The AFI Fest and the film institute itself are firmly rooted in Hollywood, and rightfully so. After all, Hollywood is home to the stars – and not just those on the sidewalk along Hollywood Boulevard.

2021 North Western Avenue

Genie Davis is a multi-published novelist and journalist, and produced screen and television writer. Passionate about everything-Los Angeles, you can see her work in the arts on her own

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December 4, 2017

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Welcome to Jollywood

Can you say Ho-Ho-Hollywood? It’s the holiday season after all, and time to join in the celebration with the Jollywood Holiday Pop-Up in Old Hollywood on Saturday, December 9th.

The glitter of Tinseltown only shines brighter in the Old Hollywood community of retail businesses, boutique shops, artisans, galleries, and restaurants, all offering unique one-of-a-kind holiday gifts and food. The event will feature over 20 local vendors, and of course, there will be carolers, holiday lights, and Santa Claus, too, right on the Hollywood Boulevard Walk of Fame.

Exhibitors include:

Carmine Goglia’s Gift of Fame

Carmine Goglia’s Gift of Fame. (courtesy photo)

Carmine Goglia is the only licensed artist who can create a hand-painted Hollywood Walk of Fame Star. Goglia has been creating this gift since 1986 – and giving it to celebrities who receive their Walk of Fame star as a take home, that you can take home now, too, for every “famous” family member or friend.


Huntees features unique t-shirts, coffee mugs, accessories and more with artwork inspired by pop culture, drag queens, movies and television stars. (courtesy photo)

Renowned for their T-shirts, Huntees now offers mugs, coasters, bags, and mouse pads all created in collaboration with artists. The result: uniquely designed items you won’t find anywhere else.


MANAM is a Hollywood-based fashion line. (courtesy photo)

Offering richly designed leather goods including jackets, shorts, chokers, and blazers, Manam provides a vibrant mix of handcrafted leather and loungewear such as leggings, dresses, undergarments, and an inversion crop. And don’t miss their luxury jewelry items such as the Love Triangle Gift Set, bold and original jewelry pieces that can be purchased individually as well as in combination. Men’s leather ties and wallets make great gifts, too.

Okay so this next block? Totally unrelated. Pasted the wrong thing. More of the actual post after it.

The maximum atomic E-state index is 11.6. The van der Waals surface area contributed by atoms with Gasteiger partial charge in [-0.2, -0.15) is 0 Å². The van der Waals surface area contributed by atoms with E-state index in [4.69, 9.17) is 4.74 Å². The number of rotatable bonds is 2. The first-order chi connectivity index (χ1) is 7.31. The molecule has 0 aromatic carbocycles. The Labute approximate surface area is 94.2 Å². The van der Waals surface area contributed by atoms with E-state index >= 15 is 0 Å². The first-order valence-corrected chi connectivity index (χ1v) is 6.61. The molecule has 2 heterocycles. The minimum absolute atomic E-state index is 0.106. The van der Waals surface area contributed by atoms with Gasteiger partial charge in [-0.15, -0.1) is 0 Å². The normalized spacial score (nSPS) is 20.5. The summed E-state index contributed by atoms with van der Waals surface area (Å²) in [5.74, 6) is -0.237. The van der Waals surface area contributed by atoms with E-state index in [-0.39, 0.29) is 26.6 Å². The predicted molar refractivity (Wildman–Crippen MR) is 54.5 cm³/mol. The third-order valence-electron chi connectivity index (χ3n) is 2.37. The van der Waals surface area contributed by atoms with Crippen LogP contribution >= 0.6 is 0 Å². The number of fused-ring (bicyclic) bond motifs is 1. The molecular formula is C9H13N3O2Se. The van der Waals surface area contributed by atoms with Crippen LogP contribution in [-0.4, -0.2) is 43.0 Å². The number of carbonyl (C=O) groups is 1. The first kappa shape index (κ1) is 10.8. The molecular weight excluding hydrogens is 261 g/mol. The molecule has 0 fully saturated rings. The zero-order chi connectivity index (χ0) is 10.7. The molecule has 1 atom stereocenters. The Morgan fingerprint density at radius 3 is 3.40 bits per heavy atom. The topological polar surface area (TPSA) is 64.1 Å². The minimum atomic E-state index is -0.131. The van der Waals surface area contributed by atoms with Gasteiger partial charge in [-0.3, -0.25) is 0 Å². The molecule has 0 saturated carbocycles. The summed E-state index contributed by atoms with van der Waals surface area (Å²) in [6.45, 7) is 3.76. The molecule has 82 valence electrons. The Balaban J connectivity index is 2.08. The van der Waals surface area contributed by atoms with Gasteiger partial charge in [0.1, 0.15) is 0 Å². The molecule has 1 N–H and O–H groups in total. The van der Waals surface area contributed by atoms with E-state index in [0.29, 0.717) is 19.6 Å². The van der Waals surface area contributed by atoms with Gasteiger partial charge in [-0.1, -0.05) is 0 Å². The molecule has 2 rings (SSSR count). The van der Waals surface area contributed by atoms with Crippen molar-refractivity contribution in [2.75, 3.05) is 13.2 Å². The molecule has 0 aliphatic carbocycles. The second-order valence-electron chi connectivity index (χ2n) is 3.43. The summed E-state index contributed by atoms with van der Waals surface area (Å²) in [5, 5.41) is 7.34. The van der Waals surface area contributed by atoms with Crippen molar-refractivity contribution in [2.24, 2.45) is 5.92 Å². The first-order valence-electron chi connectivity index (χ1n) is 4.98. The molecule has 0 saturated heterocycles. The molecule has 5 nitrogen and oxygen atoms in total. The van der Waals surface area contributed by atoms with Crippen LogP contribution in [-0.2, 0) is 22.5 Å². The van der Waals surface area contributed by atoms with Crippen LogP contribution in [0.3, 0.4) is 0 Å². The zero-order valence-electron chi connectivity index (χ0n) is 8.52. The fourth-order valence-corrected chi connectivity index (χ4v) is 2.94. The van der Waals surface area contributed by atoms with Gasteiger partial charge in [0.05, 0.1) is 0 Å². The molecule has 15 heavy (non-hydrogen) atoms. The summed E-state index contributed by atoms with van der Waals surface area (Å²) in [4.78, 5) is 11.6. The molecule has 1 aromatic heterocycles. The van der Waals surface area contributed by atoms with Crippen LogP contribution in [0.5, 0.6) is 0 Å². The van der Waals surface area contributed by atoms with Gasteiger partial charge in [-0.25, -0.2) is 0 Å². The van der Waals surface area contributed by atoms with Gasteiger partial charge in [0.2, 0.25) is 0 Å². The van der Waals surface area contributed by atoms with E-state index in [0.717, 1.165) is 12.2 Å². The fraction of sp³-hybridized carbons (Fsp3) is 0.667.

Shannon’s Fancy Fresh Lips

Shannon’s Fancy Fresh Lips has got all your beauty needs covered for the holidays. (courtesy photo)

Wax, lead, and animal-cruelty free, vegan LipSense by SeneGence provides long-lasting, vibrant color that’s smudge-proof, budge-proof, water-proof, and kiss-proof.

Shannon, a busy-mom of four, is distributing this product because she loves it and predicts buyers will too.

Simone Rochelle

Simone Rochelle will be selling natural beauty products that will make great gifts. (courtesy photo)

Offering pampering products for the bath, hair, face, and lips, Simone Rochelle specializes in naturally based creations made in the U.S., such as the citrusy and sulfate-free, coconut oil body-wash, Gender Bender.

Violet Maven Healing Creations

Violet Maven’s products are as delightful to use as they are to look at. (courtesy photo)

Pure essential oil and salt blends, hand-sculpted runes, and beaded jewelry – these are among the beautiful and special items that make any holiday brighter. Set with stones and gems, the unique jewelry gems can be worn simply for their attractiveness or for their spiritual energetic healing properties. Oils and blends include perfect-for-the-season scents such as invigorating Winter Mint, and the woodsy Red Forest Yule Solstice. Creator Jacque Mahoney, a.k.a. Violet Maven, creates salts and oils that are perfect for aromatherapy or to be worn and enjoyed.


Yxtabay’s unique jewelry and accessories. (courtesy photo)

For an eclectic collection of rings, watches, bracelets, pins, and necklaces, look no further than Yxtabay. You’ll also find figurines, bottles, flasks, and key rings and chains. Don’t miss the pendants, chains, and pendant watches, as well as items designed specifically for the winter holidays.

Unshrinking Violet

Unshrinking Violet’s sales benefit victims of domestic violence. (courtesy photo)

A jewelry collection inspired by bold and remarkable women the creator admires, Unshrinking Violet invites others to tell their personal success stories on the brand’s Facebook page. Not only is each piece inspirational, a portion of every sale benefits families displaced by domestic violence.

Also participating in the event are hair and makeup stylist Christina Culinski, New York Life Insurance, Los Angeles Contemporary Exhibitions (LACE) gallery (L.A. Makers Pop-Up), along with others. Students from Musicians Institute and AMDA College and Conservatory of the Performing Arts will be caroling and playing holiday tunes to delight your ears.